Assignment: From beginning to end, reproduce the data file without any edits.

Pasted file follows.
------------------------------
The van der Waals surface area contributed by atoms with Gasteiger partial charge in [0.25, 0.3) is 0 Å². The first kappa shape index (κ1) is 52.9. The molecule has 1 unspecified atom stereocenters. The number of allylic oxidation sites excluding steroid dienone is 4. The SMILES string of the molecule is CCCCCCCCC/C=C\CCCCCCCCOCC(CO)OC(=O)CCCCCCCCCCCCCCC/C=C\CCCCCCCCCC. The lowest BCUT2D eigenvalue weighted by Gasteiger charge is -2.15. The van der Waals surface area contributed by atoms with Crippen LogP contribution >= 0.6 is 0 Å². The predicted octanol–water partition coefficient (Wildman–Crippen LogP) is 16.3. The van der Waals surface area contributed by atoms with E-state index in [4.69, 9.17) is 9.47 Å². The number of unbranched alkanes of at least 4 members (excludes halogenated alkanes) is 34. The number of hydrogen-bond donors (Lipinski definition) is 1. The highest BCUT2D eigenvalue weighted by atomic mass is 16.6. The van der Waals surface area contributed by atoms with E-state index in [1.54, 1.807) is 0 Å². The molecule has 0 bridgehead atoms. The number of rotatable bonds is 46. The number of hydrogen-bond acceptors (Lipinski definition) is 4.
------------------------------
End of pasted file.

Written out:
The van der Waals surface area contributed by atoms with Gasteiger partial charge in [0.25, 0.3) is 0 Å². The first kappa shape index (κ1) is 52.9. The molecule has 1 unspecified atom stereocenters. The number of allylic oxidation sites excluding steroid dienone is 4. The SMILES string of the molecule is CCCCCCCCC/C=C\CCCCCCCCOCC(CO)OC(=O)CCCCCCCCCCCCCCC/C=C\CCCCCCCCCC. The lowest BCUT2D eigenvalue weighted by Gasteiger charge is -2.15. The van der Waals surface area contributed by atoms with Crippen LogP contribution >= 0.6 is 0 Å². The predicted octanol–water partition coefficient (Wildman–Crippen LogP) is 16.3. The van der Waals surface area contributed by atoms with E-state index in [4.69, 9.17) is 9.47 Å². The number of unbranched alkanes of at least 4 members (excludes halogenated alkanes) is 34. The number of hydrogen-bond donors (Lipinski definition) is 1. The highest BCUT2D eigenvalue weighted by atomic mass is 16.6. The van der Waals surface area contributed by atoms with E-state index in [1.54, 1.807) is 0 Å². The molecule has 0 bridgehead atoms. The number of rotatable bonds is 46. The number of hydrogen-bond acceptors (Lipinski definition) is 4.